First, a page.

With Bynum out, pressure on Sixers' big men
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Lavoy Allen has not been able to pick up where he left off last spring when he held his own against Kevin Garnett in the post for seven games in the Eastern conference semifinals.
In the last two games, Allen has scored a combined 0 points and grabbed two rebounds.
One game after registering a double-double, backup center Spencer Hawes was 3 of 11 for six points to go with five rebounds in the Sixers’ loss to the Bucks on Monday.
With no Andrew Bynum and no Kwame Brown, two frontcourt players sidelined with injuries, there is pressure on Allen and Hawes to perform at a high level every night out.
“It does (put pressure), but that is what you want,” Hawes said. “That’s what you play this game for. You would rather have it that way than the other way around.”
“We have to get more consistent, better games from Spencer (Hawes) and Lavoy (Allen),” Doug Collins said. “That is not being critical. It’s just true. I told Spencer in our four wins he is plus-40. In our three losses he is minus-27. Lavoy is averaging four points and less than three rebounds. In this game you have to have production from your bigs.”
The Sixers announced on Monday that, barring any setbacks, Andrew Bynum would begin practicing with the team on Dec. 10. Clearly, the All-Star center was the focal point of the team’s offseason moves, but currently he cannot be the focus of its thoughts. That will only impede the team’s progress.
“We never really have played with him,” Hawes said. “Every night we go out, this is the team we got, this is the team we are rolling with. As much as we are looking forward to him coming back, it is someone we still haven’t played with yet, so the team we have is what we have to go with and be confident in.”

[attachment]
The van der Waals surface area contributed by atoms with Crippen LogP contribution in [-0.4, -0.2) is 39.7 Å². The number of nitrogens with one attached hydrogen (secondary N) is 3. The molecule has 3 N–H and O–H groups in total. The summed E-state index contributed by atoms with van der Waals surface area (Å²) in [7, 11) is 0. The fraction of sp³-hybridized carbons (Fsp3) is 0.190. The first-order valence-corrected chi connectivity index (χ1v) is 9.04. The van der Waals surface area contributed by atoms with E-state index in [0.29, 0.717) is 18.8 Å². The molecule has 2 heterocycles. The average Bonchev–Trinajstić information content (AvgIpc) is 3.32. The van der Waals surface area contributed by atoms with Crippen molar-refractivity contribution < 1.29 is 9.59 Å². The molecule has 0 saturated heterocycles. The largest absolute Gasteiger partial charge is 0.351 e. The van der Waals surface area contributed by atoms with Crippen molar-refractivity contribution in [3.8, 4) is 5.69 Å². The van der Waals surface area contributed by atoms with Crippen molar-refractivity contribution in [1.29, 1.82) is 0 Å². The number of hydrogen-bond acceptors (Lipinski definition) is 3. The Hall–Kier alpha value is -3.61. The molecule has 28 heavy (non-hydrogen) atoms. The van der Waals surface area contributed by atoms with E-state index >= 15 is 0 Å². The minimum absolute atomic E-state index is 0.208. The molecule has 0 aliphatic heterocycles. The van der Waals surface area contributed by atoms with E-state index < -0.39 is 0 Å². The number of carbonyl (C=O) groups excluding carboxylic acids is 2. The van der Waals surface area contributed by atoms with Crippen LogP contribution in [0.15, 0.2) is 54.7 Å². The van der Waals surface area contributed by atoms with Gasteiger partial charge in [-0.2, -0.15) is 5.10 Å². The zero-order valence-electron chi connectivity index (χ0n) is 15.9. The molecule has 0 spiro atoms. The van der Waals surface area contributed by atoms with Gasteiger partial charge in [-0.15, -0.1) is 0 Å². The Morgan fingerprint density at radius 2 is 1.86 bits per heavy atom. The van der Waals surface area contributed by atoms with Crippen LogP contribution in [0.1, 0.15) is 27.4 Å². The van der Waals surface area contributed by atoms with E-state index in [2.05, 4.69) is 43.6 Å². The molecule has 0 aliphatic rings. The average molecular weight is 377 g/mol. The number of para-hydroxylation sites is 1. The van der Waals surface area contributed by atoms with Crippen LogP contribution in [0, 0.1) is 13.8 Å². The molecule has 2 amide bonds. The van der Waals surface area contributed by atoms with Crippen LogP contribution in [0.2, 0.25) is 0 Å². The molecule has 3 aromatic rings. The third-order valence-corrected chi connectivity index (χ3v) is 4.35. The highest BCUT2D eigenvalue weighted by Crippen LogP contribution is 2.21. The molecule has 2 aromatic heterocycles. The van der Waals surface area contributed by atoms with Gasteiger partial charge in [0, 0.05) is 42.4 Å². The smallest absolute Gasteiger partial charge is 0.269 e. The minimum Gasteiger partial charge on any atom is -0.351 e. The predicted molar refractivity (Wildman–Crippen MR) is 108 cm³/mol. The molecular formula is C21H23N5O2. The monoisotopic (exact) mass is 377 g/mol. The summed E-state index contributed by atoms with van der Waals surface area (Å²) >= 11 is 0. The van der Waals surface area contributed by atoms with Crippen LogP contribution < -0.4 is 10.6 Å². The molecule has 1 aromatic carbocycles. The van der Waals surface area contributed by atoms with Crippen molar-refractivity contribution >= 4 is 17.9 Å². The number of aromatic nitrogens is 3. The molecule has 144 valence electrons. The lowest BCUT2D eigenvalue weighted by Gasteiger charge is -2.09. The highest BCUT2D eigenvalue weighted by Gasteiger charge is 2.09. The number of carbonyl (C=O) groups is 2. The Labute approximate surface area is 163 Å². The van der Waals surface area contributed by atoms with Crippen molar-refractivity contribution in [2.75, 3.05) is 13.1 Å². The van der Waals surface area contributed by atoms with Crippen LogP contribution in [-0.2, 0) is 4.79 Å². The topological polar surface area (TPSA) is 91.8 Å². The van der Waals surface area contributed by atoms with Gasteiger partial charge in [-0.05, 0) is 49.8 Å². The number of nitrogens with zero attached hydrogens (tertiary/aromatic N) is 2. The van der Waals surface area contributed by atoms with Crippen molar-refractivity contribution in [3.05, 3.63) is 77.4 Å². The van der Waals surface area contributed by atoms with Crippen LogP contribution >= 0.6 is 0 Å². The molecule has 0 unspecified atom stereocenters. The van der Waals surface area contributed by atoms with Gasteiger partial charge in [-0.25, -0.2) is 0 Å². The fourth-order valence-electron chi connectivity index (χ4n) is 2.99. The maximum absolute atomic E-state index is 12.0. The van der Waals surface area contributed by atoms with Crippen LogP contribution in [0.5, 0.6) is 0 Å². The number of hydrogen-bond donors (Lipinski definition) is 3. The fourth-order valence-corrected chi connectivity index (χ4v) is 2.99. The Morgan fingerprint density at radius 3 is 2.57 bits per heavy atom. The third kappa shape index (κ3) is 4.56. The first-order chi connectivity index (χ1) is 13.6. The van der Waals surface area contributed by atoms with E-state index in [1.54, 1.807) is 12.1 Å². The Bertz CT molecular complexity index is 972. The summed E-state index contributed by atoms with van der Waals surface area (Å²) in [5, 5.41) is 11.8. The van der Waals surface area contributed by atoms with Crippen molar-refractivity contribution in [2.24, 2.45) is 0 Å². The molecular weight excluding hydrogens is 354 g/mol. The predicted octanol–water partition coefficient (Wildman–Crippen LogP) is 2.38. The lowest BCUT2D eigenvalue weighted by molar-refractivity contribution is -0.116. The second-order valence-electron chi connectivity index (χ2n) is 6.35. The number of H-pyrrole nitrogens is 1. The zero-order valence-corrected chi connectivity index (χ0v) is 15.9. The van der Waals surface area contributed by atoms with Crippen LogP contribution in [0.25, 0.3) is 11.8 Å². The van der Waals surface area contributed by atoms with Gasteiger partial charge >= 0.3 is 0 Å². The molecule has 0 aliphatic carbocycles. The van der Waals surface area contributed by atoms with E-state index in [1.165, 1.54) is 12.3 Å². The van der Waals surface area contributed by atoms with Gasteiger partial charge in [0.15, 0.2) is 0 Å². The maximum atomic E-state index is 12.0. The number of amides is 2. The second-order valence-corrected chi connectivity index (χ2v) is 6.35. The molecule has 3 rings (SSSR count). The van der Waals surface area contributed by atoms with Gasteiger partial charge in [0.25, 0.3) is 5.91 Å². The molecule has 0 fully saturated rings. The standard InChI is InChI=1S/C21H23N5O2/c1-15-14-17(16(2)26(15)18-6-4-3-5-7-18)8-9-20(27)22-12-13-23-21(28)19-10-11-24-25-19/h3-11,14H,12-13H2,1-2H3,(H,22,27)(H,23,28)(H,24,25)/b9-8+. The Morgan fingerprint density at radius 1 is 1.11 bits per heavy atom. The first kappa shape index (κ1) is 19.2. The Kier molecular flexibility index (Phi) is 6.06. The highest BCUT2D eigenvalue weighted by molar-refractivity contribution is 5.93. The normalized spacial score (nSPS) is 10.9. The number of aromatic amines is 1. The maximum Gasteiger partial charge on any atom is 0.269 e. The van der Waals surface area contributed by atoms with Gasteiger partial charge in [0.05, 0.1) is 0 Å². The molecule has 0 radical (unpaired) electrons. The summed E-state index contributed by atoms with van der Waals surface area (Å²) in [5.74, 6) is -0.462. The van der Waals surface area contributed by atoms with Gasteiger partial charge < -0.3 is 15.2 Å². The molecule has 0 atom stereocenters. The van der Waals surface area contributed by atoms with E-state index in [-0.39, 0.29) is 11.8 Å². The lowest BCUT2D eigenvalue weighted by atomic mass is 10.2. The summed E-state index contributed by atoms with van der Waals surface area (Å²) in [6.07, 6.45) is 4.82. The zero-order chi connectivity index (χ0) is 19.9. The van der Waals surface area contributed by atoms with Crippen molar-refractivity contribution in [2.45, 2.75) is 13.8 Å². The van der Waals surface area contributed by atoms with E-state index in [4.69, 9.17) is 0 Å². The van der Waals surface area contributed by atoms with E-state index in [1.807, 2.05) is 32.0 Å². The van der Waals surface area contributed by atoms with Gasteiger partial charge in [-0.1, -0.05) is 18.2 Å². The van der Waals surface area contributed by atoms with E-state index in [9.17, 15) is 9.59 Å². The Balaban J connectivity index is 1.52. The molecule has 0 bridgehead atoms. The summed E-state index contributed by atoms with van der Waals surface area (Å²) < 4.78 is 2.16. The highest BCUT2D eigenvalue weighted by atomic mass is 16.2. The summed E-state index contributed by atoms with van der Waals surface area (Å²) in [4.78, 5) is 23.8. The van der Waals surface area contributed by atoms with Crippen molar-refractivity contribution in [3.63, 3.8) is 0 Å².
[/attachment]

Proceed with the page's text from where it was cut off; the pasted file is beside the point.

“This is a new process,” Collins stressed. “It is not like we brought Andrew into a group of eight guys who have been together. We brought him into a team of eight new guys. I know sometimes there is a connectedness that you can only get through developing trust in those battles with one another. I call it sweat equity that you get being in the trenches with your teammates and we haven’t had much of that.”
Given the injuries and the new faces, Collins is not disappointed in his team’s 4-3 start. He does want the Sixers to play better at home, where they are 1-2 thus far, and he believes that starts with better focus.
“What I see are some red flags that I am trying to unfurl before they wave in the breeze too long,” Collins said.
Those red flags include slow starts, too many turnovers and not closing out quarters.
“The first six minutes of every game, we are shooting 37 percent and scoring 10 points,” Collins said. “That’s what we do the first six minutes. We are easing into the game. It is a little bit what we have done in practice. We ease into practice.”
The Sixers and Bucks were tied at 48 with 2:38 to play in the second quarter. Milwaukee scored 14 consecutive points before taking a 62-50 lead at the half.
In the fourth quarter, the two teams were tied at 89 only to have Milwaukee outscore the Sixers 16-7 to finish the game.
“The end of the half killed us and the end of the game killed us, and that is what we have to be able to rectify,” Collins said.
That opportunity comes Wednesday night when the 0-8 Pistons come to town.
“They have played well enough to win some games,” Collins said of the Pistons. “They have had their heart broken. It is a will-to-win game. Go out and impose your will. They are coming into our building and we have to play better at home.”